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Burke Collection Database

Northern Northwest Coast Weavers

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April Churchill Haida

April Churchill lives in Old Massett, British Columbia, where she is actively working to teach the Haida language. She is the daughter of Delores Churchill and the granddaughter of Selina Peratrovich. She learned her weaving skills from both.


Diane Douglas-Willard learned her craft from several teachers including Delores Churchill, Grace DeWitt, Holly Churchill, and Lucy Rainman. She has led numerous workshops on weaving at the Totem Heritage Center in Ketchikan. In recognition of her contributions, the center awarded her a Certificate of Merit.

Lisa Telford Haida

Lisa Telford is a Haida weaver from Old Massett, B.C. She is the niece of Delores Churchill and the granddaughter of Selina Peratrovich. She learned to weave baskets from Delores Churchill, and Haida cedar garments from Holly Churchill. She harvests and prepares her own material, using red and yellow cedar bark and spruce root in her work. She makes baskets, traditional hats, and cedar bark clothing.


Evelyn Vanderhoop Haida

Evelyn Vanderhoop is the daughter of Delores Churchill and the granddaughter of Selina Peratrovich. She took summer courses at the Banff School of Fine Arts in Alberta in high school, and received a B.A. degree from Western Washington University. During the summers of 1972 and 1976 she studied art at major European museums. For the past 20 years she has been a successful professional watercolor artist. Evelyn learned Raven's Tail and Chilkat weaving from Cheryl Samuel and Delores Churchill. She specializes in weaving Chilkat-style robes, and is one of only a handful of weavers who have mastered this complex technique, which is directly related to twining techniques used in basketry.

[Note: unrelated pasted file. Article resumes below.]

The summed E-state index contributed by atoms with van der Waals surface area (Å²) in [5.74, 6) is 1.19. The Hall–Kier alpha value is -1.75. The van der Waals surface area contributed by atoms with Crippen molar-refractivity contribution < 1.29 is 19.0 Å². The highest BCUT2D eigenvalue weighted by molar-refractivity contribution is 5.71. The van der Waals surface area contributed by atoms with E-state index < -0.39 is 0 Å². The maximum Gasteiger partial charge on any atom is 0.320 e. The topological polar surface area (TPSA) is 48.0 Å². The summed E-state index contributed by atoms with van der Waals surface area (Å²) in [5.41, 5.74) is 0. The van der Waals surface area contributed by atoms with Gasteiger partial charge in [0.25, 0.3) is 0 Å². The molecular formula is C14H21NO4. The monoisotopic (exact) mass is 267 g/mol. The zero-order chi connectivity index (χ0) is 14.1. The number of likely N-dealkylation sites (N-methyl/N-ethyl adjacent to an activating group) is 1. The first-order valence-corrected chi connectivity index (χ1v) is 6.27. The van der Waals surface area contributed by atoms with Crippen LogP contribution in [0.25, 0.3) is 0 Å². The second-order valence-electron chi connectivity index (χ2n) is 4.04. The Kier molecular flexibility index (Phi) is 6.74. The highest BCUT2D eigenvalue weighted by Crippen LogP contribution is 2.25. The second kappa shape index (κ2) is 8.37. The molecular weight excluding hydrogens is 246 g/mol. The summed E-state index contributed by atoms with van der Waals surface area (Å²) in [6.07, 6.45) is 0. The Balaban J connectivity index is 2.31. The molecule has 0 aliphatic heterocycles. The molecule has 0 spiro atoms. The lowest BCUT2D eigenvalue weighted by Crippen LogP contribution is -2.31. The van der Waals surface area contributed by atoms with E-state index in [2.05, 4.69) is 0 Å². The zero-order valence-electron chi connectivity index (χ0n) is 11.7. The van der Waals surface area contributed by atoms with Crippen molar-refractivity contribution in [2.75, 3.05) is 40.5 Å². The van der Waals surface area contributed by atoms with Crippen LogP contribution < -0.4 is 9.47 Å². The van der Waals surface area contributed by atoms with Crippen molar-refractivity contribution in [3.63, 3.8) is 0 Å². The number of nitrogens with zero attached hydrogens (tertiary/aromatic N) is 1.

Selina Peratrovich Haida

Born in Old Massett in 1890, Selina grew up in Howkan, Alaska. A member of the git'ans git'anee Eagle clan, she learned to weave at age 24 from her mother-in-law. She learned by watching, "then I worked upstairs by myself, trying to do it and having to take it all out. It was so hard, sometimes I wept." Peratrovich became a teacher to help keep Haida basketry alive, and at the time of her death at age 95, she was the most accomplished weaver and teacher of Haida basketry. Among her students are her daughter, Delores Churchill, her granddaughters, Holly Churchill, April Churchill, and Evelyn Vanderhoop, and her relatives, Florence Edenshaw Davidson, Florence's daughter, Primrose Adams, and Primrose's daughter, Isabel Rorick.

Delores Churchill Haida

Delores Churchill, who lives in Ketchikan, Alaska, has been weaving baskets since 1972, having learned from her mother, Selina Peratrovich. She studied Raven's Tail and Chilkat weaving with Cheryl Samuel, and also learned from Tlingit weaver, Jennie Thlunaut. Delores has received many awards for her work, and has taught numerous workshops. She has done research on basketry and weaving in museums around the world.

Primrose Adams Haida